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#ReleaseTheJJCut hashtag trends amid rumors about a different version of new 'Star Wars' movie

"The Rise of Skywalker" dominated the holiday box office but divided the "Star Wars" fan base.
Image: Star Wars: The Rise Of Skywalker
Daisy Ridley as Rey in "Star Wars: The Rise Of Skywalker."Jonathan Olley / Lucasfilm Ltd.

"Star Wars: The Rise of Skywalker," the box-office juggernaut of the holiday season, is meant to be the final word on the sprawling intergalactic saga that began more than 40 years ago. But some obsessive fans are circulating unverified rumors that there is more to the story.

Twitter lit up Thursday with a pair of hashtags, #ReleaseTheJJCut and #ReleaseTheAbramsCut, based on unsubstantiated theories that Disney forced "The Rise of Skywalker" director J.J. Abrams to make major changes to the movie and possesses a different, longer version.

Be warned: The article below contains spoilers for "Star Wars: The Rise of Skywalker."

Reddit, meanwhile, filled up with rumors about unused or deleted scenes, including cameos from actors Hayden Christensen and Ewan McGregor (reprising their roles from the prequel trilogy), as well as a more substantive character arc for Resistance member Rose Tico, played by actress Kelly Marie Tran.

Disney, the owner of the "Star Wars" production company Lucasfilm, and Abrams, through his representative, did not immediately respond to requests for comment on the internet rumors.

"The Rise of Skywalker," the ninth and final installment in what is widely known as the Skywalker saga, has earned nearly $800 million worldwide. But it has fractured the "Star Wars" fan base, drawing criticism for what some see as an overstuffed storyline, hectic pace and flimsy character development.

The rumors suggesting Disney has an alternative cut of "Skywalker" echoes the uproar that trailed "Justice League," a 2017 superhero epic that polarized fans, some of whom claimed director Zack Snyder, who left production before the film was completed, shot unused footage that would have improved the final product.

The boisterous fan-led campaign, known as "Release the Snyder Cut," gained steam over the last few years, climaxing in March when Snyder seemed to hint that a different cut of "Justice League" indeed exists, and that it was up to the film's distributor, Warner Bros., to release it.

The furor also resembles some of the fan rhetoric around the science-fiction landmark "Blade Runner" (1982), a film with at least seven versions that some enthusiasts believe was long seen only in incomplete and necessarily imperfect forms.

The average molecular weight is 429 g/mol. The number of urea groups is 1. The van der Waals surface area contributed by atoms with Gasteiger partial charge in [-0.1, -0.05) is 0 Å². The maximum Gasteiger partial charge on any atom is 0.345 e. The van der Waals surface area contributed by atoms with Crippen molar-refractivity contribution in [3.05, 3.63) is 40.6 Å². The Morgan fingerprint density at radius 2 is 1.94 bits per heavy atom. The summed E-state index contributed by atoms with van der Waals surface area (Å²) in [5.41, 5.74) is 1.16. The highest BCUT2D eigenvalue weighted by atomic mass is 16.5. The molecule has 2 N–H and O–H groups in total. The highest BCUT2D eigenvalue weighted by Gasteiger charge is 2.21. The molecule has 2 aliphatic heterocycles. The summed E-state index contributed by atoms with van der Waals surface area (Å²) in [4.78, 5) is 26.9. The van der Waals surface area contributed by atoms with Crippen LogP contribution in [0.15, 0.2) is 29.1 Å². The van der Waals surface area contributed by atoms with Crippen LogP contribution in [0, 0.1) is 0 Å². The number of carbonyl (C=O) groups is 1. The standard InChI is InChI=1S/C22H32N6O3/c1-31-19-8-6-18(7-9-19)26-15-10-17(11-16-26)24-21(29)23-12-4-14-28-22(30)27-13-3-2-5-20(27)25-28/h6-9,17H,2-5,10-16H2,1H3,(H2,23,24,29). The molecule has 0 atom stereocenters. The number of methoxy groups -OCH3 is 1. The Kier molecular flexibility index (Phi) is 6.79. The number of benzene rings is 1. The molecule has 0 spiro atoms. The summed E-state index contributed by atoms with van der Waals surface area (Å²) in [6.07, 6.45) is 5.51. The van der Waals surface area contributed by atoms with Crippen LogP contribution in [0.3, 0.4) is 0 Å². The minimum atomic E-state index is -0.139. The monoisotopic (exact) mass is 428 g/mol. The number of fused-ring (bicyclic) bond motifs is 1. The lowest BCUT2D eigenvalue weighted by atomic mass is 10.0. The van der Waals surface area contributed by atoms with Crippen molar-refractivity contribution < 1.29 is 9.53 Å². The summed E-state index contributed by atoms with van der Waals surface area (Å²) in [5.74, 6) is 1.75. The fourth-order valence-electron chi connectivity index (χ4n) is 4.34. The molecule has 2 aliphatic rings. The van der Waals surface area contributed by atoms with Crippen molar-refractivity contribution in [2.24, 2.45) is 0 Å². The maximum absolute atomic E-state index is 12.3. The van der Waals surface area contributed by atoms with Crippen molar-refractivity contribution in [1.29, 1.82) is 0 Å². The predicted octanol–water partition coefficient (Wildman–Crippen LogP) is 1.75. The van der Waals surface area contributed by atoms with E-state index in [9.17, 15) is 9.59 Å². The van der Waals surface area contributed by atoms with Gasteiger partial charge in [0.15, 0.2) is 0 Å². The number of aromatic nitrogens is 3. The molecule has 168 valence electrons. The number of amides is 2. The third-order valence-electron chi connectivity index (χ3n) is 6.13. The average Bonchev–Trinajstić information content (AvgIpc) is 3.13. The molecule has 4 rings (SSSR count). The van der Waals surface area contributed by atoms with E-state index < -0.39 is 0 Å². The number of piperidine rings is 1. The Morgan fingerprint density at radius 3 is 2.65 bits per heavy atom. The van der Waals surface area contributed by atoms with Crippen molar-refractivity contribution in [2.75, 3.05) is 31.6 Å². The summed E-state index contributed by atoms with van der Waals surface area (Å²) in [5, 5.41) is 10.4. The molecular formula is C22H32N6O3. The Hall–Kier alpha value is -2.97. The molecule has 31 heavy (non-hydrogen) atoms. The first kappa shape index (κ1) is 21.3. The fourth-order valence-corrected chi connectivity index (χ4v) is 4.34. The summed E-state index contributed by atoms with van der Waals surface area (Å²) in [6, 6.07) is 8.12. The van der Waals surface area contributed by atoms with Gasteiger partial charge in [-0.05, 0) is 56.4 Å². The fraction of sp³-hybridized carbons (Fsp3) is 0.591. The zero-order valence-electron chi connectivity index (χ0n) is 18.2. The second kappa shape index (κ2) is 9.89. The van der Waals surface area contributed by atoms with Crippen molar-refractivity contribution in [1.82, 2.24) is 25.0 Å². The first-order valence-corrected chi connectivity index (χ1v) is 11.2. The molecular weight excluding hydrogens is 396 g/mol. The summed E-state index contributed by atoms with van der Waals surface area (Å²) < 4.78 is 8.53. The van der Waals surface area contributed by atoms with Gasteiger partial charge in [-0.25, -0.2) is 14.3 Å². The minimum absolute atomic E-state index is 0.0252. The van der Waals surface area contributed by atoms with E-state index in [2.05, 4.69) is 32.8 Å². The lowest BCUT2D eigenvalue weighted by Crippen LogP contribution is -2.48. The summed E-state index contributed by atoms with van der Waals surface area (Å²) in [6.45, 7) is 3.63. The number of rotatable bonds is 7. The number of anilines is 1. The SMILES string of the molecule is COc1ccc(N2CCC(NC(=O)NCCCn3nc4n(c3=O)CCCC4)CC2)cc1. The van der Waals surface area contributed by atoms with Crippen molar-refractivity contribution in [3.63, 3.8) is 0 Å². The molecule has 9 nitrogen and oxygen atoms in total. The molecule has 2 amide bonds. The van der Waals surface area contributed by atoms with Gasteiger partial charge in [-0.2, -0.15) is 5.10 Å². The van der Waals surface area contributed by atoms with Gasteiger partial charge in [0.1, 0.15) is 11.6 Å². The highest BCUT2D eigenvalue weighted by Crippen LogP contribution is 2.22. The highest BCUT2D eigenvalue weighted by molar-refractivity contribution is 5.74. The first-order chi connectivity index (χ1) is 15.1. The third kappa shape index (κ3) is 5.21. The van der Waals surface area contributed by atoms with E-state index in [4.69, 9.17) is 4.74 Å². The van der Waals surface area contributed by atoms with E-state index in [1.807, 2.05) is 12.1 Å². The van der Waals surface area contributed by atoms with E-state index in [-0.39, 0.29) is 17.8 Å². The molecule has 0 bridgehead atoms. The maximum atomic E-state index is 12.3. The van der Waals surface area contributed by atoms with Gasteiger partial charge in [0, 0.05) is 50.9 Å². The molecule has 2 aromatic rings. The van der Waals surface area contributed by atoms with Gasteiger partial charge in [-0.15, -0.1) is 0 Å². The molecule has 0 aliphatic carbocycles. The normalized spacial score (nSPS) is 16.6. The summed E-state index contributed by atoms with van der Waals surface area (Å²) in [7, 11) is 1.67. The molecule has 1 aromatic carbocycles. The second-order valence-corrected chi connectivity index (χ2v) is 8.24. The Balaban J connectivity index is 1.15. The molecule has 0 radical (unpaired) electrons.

"At any point in its history, the shortcomings of an actual print of 'Blade Runner' could be excused by citing a supposedly Platonic print of 'Blade Runner,'" Slate critic-at-large Stephen Metcalf wrote in a 2007 column.

It appeared, amid the flood of tweets and Reddit posts Wednesday, there may be less credence to the rumors about "The Rise of Skywalker."

Ryan Broderick, a reporter at BuzzFeed News, tracked the proliferation of the theories in a Twitter thread, referring to the posts in question as disinformation.

"The Star Wars community is so polarized and so old that they've evolved past the idea of 'post-truth' or whatever into something even weirder," Broderick tweeted. "It's like one meta level up from even QAnon," he added, referring to the conspiracy theory.

The wave of theories also highlights the emotional intensity surrounding the "Star Wars" franchise, one of the most popular and lucrative entertainment brands in pop culture history. The die-hards who have followed the tales of light versus dark for decades tend to feel personal ownership over it.

The fan culture can sometimes turn toxic. "The Last Jedi," the previous film in the saga, was dogged by racist and misogynistic attacks from viewers. Tran, the Vietnamese American actress who plays Rose, deleted her social media accounts after months of harassment.

Disney also contended with a reported Russian troll campaign that flooded social media platforms with posts about "The Last Jedi" that were meant to stir up American cultural divisions.

Abrams, for his part, has suggested he understands why some longtime aficionados might object to his film's storytelling decisions. In an interview with Vanity Fair after a screening of the movie, Abrams was asked what he would say to viewers who are unhappy.

"I would say that they're right," Abrams replied. 'The people who love it more than anything are also right."